David Letterman jokes that the most dangerous job in the world is "the number 3 man in Al Queda." Why? "Because," as Dave says, "We keep killing him." How we do this, or claim as much, is no joke especially to the many innocent bystanders and civilians who die as uncounted and unaccountable "collateral damage." Letterman's joke makes us ask the unspoken question: How can a missile sent from an unmanned drone, controlled by a joystick ten thousand miles away, have any idea who is getting killed?
Is the United States' use of deadly drone attacks enough to make this nation - once praised as a beacon of liberty - an international outlaw? There are plenty of Americans who probably think that simply asking such a question is wrong, or worse. But are we? Have we become international outlaws? Sadly, this question has no easy answer.
One of the great problems with international law is the "Clintonian" nature of its interpretation. If George W. Bush, Dick Cheney or Donald Rumsfeld state categorically that using armed drones is a perfectly legal exercise of force by the United States - no matter who gets killed or where this killing gets done - many progressives and those on the left will argue they are wrong. Some see visions of Bob Dylan's "Highway 61." But, when the identical Bush/Cheney arguments come flying from the mouths of Obama administration officials such as CIA Director Leon Panetta - where is the progressive opposition? What happened to the outrage? I keep looking toward Washington Square, but I hear nothing. In fact, perhaps a better question might be: What Happened to the Change We Can Believe In? The new sheriff may not look like the old one, but the cop on the beat is still breaking heads - and more of them.
I have heard all the pro-administration arguments, all the reasons put forth to justify anything we decide to do, anywhere in the world, because - lest we forget - we were attacked on September 11, 2001. Leave all that aside for the moment. For the sake of discussion, let's assume the US is acting legally anywhere and everywhere in the world where we currently employ deadly force. Double 07 are no longer the numbers with a license to kill. Now its 9/11. Let's also assume that the Obama Doctrine - the concept that the US is allowed to kill anyone, anywhere in the world if the President declares those persons to be terrorists, even citizens of the United States - is also legal. If you accept that, how then do you answer this question: Does the same principle apply to other nations? Isn't self-defense a universal right?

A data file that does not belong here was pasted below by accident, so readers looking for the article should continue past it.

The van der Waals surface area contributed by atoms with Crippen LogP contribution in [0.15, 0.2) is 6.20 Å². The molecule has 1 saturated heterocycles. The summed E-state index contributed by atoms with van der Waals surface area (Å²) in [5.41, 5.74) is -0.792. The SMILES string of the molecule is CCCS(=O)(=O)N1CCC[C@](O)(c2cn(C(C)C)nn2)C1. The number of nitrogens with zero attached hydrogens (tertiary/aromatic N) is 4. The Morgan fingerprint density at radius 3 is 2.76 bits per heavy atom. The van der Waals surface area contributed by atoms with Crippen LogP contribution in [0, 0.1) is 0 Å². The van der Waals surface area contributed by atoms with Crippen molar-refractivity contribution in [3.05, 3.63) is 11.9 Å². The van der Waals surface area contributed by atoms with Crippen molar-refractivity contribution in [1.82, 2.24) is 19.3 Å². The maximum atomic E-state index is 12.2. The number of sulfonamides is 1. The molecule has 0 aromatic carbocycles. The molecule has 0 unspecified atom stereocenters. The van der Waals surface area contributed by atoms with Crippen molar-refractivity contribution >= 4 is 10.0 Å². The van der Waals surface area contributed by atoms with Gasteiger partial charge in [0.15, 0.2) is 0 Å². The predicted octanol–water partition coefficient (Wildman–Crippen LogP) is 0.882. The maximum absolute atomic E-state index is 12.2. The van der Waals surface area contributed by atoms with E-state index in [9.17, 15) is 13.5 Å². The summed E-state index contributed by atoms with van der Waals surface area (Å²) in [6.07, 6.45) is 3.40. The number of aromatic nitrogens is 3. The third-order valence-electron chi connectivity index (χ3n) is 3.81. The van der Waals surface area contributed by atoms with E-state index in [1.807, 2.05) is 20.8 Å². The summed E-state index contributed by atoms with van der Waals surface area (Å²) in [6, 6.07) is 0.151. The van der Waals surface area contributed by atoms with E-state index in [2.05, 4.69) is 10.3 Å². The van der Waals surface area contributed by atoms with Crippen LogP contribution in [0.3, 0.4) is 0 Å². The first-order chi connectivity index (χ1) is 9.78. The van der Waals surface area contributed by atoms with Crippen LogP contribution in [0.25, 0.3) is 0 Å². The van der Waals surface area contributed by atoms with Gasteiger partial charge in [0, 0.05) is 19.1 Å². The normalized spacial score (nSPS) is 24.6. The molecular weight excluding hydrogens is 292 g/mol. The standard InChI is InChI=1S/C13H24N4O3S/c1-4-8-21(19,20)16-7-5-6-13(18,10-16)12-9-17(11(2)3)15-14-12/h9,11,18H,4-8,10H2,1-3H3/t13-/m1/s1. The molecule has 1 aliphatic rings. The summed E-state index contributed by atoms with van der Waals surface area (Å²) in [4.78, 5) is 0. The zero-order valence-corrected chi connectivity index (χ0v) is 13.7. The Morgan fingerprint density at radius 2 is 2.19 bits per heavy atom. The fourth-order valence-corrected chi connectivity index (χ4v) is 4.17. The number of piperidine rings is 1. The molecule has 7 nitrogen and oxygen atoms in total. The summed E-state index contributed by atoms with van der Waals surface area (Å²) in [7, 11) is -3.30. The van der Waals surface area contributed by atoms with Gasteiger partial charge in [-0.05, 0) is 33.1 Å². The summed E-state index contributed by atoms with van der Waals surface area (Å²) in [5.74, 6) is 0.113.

Suppose Cuba decided to launch armed drones on an easy mission of less than a hundred miles to strike the "training camps" for anti-Castro Cubans they claim still exist in Florida? Would a deadly attack on sites in Florida be legal? What if leaders of the anti-Castro movement were hit in their homes in Miami or other South Florida cities by missiles fired from drones? What if they and their families and perhaps some unfortunate neighbors got killed? Just as legal as the US hitting homes and villages in the so-called "tribal areas" of Pakistan? Or, an act of war by Cuba against the United States? We're paying cash reparations in Pakistan. What if Cuba offered the same?
What about this possibility, suggested by George Kenney, former US diplomat in Bush The Elder's administration, who asks how the US might react if a "Free Tibet" organization were to be headquartered in San Francisco and the Chinese government sent in deadly drone attacks with missiles exploding in San Francisco aimed at the leaders of this "terrorist" organization - "terrorists" in the eyes of the Chinese? Wouldn't that be just as legal, and even just as righteous as our drone attacks in Pakistan? Not to us maybe, but how about to the Chinese?
If the United States can use military force against anyone our government - devoid of due process - labels as "terrorists" anywhere in the world - even those who happen to be US citizens - and if other nations, for example Israel, can launch attacks against "terrorist" groups such as their massive attack against Hezbollah in Lebanon, why can't any nation do the same anywhere in the world against any target they denounce as "terrorists"? Wouldn't that be exactly the same as the US sending deadly missiles into Pakistan, fired from remotely controlled drone aircraft?
Not possible, you say? Wrong. Some 40 nations currently have drone capability. They are cheap and easy to purchase on the world arms market. Any country, no matter how poor, could probably equip itself with armed drones ready to do exactly what the United States is doing every day right now.
Carry this to its most ridiculous but hardly impossible extreme. Imagine the Vatican with a fleet of Christian drones aimed at Catholic dissidents and yes - aggressive litigants - in cities across the globe. Couldn't the Pope defend the faithful by killing those he felt to be "anti-Catholic terrorists" determined to destroy the Holy Mother Church - and claim every killing to be perfectly in accord with international law?
I wish I could agree with the optimistic George Kenney who honestly believes that one day the leaders of the United States will be brought justice for the crimes of this nation. But I am afraid he is wrong and I side with Dave Letterman on this one.